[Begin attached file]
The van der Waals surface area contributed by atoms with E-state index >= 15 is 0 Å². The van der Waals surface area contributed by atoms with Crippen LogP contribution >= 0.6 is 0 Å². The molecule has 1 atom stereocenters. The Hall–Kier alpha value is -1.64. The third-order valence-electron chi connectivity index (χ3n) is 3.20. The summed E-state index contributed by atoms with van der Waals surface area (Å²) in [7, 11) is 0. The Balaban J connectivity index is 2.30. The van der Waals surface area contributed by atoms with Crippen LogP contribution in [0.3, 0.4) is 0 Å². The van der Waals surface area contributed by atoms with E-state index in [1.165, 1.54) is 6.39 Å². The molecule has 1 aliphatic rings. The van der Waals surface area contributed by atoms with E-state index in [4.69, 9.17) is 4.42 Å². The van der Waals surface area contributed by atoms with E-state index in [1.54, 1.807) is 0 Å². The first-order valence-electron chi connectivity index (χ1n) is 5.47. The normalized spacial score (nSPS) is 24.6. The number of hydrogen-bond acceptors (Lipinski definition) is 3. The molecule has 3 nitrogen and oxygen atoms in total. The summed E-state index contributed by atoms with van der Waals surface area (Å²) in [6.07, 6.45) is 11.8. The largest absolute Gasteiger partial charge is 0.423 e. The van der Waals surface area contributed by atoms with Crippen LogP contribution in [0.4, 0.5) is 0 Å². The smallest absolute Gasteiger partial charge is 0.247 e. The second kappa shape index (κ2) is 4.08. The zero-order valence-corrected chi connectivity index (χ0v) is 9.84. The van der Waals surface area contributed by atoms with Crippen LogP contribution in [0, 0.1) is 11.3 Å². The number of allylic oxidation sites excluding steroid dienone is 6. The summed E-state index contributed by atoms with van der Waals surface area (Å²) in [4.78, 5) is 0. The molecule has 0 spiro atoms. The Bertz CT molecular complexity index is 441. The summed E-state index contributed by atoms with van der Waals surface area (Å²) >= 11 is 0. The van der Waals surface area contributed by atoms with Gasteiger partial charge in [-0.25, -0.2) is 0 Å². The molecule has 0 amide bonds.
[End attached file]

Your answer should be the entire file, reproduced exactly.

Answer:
The van der Waals surface area contributed by atoms with E-state index >= 15 is 0 Å². The van der Waals surface area contributed by atoms with Crippen LogP contribution >= 0.6 is 0 Å². The molecule has 1 atom stereocenters. The Hall–Kier alpha value is -1.64. The third-order valence-electron chi connectivity index (χ3n) is 3.20. The summed E-state index contributed by atoms with van der Waals surface area (Å²) in [7, 11) is 0. The Balaban J connectivity index is 2.30. The van der Waals surface area contributed by atoms with Crippen LogP contribution in [0.3, 0.4) is 0 Å². The van der Waals surface area contributed by atoms with E-state index in [1.165, 1.54) is 6.39 Å². The molecule has 1 aliphatic rings. The van der Waals surface area contributed by atoms with E-state index in [4.69, 9.17) is 4.42 Å². The van der Waals surface area contributed by atoms with E-state index in [1.54, 1.807) is 0 Å². The first-order valence-electron chi connectivity index (χ1n) is 5.47. The normalized spacial score (nSPS) is 24.6. The number of hydrogen-bond acceptors (Lipinski definition) is 3. The molecule has 3 nitrogen and oxygen atoms in total. The summed E-state index contributed by atoms with van der Waals surface area (Å²) in [6.07, 6.45) is 11.8. The largest absolute Gasteiger partial charge is 0.423 e. The van der Waals surface area contributed by atoms with Crippen LogP contribution in [0.4, 0.5) is 0 Å². The smallest absolute Gasteiger partial charge is 0.247 e. The second kappa shape index (κ2) is 4.08. The zero-order valence-corrected chi connectivity index (χ0v) is 9.84. The van der Waals surface area contributed by atoms with Crippen LogP contribution in [0, 0.1) is 11.3 Å². The number of allylic oxidation sites excluding steroid dienone is 6. The summed E-state index contributed by atoms with van der Waals surface area (Å²) in [4.78, 5) is 0. The molecule has 0 spiro atoms. The Bertz CT molecular complexity index is 441. The summed E-state index contributed by atoms with van der Waals surface area (Å²) >= 11 is 0. The van der Waals surface area contributed by atoms with Gasteiger partial charge in [-0.25, -0.2) is 0 Å². The molecule has 0 amide bonds.